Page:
San Francisco Medicine September 2012
cian to become the legal custodian of records. The sale of the practice should always contain the provision that the buyer will retain the medical records for the recommended period of time and make them available to the seller, particularly in the event of a malpractice claim. Malpractice carriers typically suggest destroying a patient record three years after the patient’s death. If you do not sell the practice or arrange for a custodian of records, the retiring physician or estate will be responsible for release of information. The physician owns the medical record as his or her “work product.” The patient only has rights to copies. This physician responsibility can present a storage and copying burden after leaving practice, so the best course of action is to transfer your records to another physician with a legal document that requires the custodian to secure, maintain, and store the records, and to make them available to you if needed. Debra Phairas is the president of Practice & Liability Consultants, LLC, a firm specializing in practice management and malpractice prevention. Contact her at email@example.com or (415) 764-4800.
Can I bill my Medi-Medi patient for the 20 percent co-pay after Medicare pays? Generally speaking, the answer is no. A physician who bills the Medicare program for services provided to a patient also eligible for benefits under the Medicaid program must do so on an assignment basis. Additionally, Section 1902(n)(3) (B) of the Social Security Act, as modified by section 4714 of the Balanced Budget Act of 1997, prohibits Medicare providers from “balance billing” Medicare beneficiaries who have www.sfms.org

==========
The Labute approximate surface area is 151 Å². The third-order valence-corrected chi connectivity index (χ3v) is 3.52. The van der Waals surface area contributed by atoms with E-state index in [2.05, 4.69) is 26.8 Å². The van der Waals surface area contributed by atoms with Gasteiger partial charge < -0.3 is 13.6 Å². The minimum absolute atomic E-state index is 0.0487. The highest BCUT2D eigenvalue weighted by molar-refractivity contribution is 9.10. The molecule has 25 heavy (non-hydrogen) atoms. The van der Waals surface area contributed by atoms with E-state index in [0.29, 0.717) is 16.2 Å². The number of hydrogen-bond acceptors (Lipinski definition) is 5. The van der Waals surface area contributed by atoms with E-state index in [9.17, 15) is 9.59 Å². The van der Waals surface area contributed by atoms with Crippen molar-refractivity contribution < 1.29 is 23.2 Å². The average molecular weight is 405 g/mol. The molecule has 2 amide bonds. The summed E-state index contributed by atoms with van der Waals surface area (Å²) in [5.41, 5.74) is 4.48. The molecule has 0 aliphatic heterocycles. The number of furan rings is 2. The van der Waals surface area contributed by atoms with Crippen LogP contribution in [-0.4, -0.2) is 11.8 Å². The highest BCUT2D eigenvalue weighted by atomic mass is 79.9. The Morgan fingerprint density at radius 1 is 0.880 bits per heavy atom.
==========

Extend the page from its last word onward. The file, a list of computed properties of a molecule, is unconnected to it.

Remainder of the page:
secondary coverage under a state Medicaid plan. If a physician knowingly and willfully violates the law, he or she faces the possibility of exclusion for five years from all programs that receive federal funding. This means physicians could lose their ability see patients covered under Medicare, Tricare, Medi-Cal, Medicare Advantage (managed care) programs, and Federal Workers’ Compensation. In addition to exclusion, the federal government may impose civil monetary penalties. Physicians who are not currently enrolled in the Medi-Cal program may enroll as Medi-Medi-only providers.
cover your tax bill and could result in owing additional taxes and penalties when filing your return. You’ll want to involve your tax and legal advisors along with your financial advisor to implement a number of strategies to help you reduce or avoid these new taxes. Keep in mind these ideas should not be based on tax planning alone, as you will want to consider the effects on your overall investment plan as you weigh these strategies.
How will the Affordable Care Act affect me in my personal finances?
WHY I’M A MEMBER: “ The SFMS provides an open platform for physicians to discuss pertinent issues and policy affecting medical practice and offering a means to present a unified voice.”–Mark Edmunds, MD, Assistant Medical Director at the Blood Centers of the Pacific
Center for Economic Services is staffed by experts with a combined experience of more than 125 years in medical practice operations. SFMS members may access the reimbursement helpline at (888) 401-5911 or firstname.lastname@example.org
The 2010 health care reform act includes two key tax provisions that will go into effect in 2013, impacting higherincome taxpayers. The first is a 0.9% increase in Medicare tax on earned income (including self-employment income) above $200,000 for individuals or $250,000 for joint filers. The second tax is a 3.8% Medicare tax on investment income if your modified adjusted gross income (MAGI) exceeds those same thresholds. The amount your respective employer withholds may not